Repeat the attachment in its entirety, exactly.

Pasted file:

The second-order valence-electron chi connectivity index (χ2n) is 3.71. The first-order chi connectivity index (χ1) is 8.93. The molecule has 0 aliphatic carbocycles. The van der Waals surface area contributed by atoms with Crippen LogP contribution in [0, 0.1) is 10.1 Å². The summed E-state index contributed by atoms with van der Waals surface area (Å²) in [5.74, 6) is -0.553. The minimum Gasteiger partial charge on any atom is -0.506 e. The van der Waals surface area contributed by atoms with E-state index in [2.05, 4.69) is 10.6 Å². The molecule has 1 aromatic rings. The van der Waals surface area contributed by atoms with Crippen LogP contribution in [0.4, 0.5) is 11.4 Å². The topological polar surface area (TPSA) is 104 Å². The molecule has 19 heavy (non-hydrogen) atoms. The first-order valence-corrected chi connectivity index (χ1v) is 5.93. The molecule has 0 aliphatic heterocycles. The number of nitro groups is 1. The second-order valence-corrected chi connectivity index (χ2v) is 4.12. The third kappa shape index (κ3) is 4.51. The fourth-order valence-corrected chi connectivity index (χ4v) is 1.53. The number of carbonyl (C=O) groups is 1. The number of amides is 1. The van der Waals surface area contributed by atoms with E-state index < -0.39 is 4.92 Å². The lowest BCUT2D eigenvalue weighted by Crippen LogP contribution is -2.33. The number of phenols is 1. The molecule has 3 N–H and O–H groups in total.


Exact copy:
The second-order valence-electron chi connectivity index (χ2n) is 3.71. The first-order chi connectivity index (χ1) is 8.93. The molecule has 0 aliphatic carbocycles. The van der Waals surface area contributed by atoms with Crippen LogP contribution in [0, 0.1) is 10.1 Å². The summed E-state index contributed by atoms with van der Waals surface area (Å²) in [5.74, 6) is -0.553. The minimum Gasteiger partial charge on any atom is -0.506 e. The van der Waals surface area contributed by atoms with E-state index in [2.05, 4.69) is 10.6 Å². The molecule has 1 aromatic rings. The van der Waals surface area contributed by atoms with Crippen LogP contribution in [0.4, 0.5) is 11.4 Å². The topological polar surface area (TPSA) is 104 Å². The molecule has 19 heavy (non-hydrogen) atoms. The first-order valence-corrected chi connectivity index (χ1v) is 5.93. The molecule has 0 aliphatic heterocycles. The number of nitro groups is 1. The second-order valence-corrected chi connectivity index (χ2v) is 4.12. The third kappa shape index (κ3) is 4.51. The fourth-order valence-corrected chi connectivity index (χ4v) is 1.53. The number of carbonyl (C=O) groups is 1. The number of amides is 1. The van der Waals surface area contributed by atoms with E-state index < -0.39 is 4.92 Å². The lowest BCUT2D eigenvalue weighted by Crippen LogP contribution is -2.33. The number of phenols is 1. The molecule has 3 N–H and O–H groups in total.